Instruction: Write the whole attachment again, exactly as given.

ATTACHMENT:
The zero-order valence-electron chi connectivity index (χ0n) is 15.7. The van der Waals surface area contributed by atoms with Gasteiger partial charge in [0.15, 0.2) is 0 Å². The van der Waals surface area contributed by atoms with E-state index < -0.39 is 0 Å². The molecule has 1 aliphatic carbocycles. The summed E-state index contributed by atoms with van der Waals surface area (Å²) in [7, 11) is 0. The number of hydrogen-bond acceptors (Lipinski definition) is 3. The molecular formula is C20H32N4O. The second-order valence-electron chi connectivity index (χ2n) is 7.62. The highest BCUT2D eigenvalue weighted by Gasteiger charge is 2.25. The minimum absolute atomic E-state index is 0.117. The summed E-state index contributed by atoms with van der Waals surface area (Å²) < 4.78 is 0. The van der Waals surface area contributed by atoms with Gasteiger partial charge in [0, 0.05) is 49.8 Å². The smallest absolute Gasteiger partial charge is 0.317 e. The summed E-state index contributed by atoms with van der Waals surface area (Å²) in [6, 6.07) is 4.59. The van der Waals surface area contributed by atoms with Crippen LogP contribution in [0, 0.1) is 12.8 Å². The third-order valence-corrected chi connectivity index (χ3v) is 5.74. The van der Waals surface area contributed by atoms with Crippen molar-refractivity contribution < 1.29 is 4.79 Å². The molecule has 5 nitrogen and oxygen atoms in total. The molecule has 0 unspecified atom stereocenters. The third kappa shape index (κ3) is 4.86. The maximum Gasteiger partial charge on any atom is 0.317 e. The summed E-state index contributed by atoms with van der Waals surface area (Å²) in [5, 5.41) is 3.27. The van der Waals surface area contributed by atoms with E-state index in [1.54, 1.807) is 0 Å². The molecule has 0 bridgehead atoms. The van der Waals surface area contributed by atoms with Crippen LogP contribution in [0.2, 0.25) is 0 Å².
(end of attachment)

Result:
The zero-order valence-electron chi connectivity index (χ0n) is 15.7. The van der Waals surface area contributed by atoms with Gasteiger partial charge in [0.15, 0.2) is 0 Å². The van der Waals surface area contributed by atoms with E-state index < -0.39 is 0 Å². The molecule has 1 aliphatic carbocycles. The summed E-state index contributed by atoms with van der Waals surface area (Å²) in [7, 11) is 0. The number of hydrogen-bond acceptors (Lipinski definition) is 3. The molecular formula is C20H32N4O. The second-order valence-electron chi connectivity index (χ2n) is 7.62. The highest BCUT2D eigenvalue weighted by Gasteiger charge is 2.25. The minimum absolute atomic E-state index is 0.117. The summed E-state index contributed by atoms with van der Waals surface area (Å²) < 4.78 is 0. The van der Waals surface area contributed by atoms with Gasteiger partial charge in [0, 0.05) is 49.8 Å². The smallest absolute Gasteiger partial charge is 0.317 e. The summed E-state index contributed by atoms with van der Waals surface area (Å²) in [6, 6.07) is 4.59. The van der Waals surface area contributed by atoms with Crippen LogP contribution in [0, 0.1) is 12.8 Å². The third-order valence-corrected chi connectivity index (χ3v) is 5.74. The van der Waals surface area contributed by atoms with Crippen molar-refractivity contribution < 1.29 is 4.79 Å². The molecule has 5 nitrogen and oxygen atoms in total. The molecule has 0 unspecified atom stereocenters. The third kappa shape index (κ3) is 4.86. The maximum Gasteiger partial charge on any atom is 0.317 e. The summed E-state index contributed by atoms with van der Waals surface area (Å²) in [5, 5.41) is 3.27. The van der Waals surface area contributed by atoms with E-state index in [1.54, 1.807) is 0 Å². The molecule has 0 bridgehead atoms. The van der Waals surface area contributed by atoms with Crippen LogP contribution in [0.2, 0.25) is 0 Å².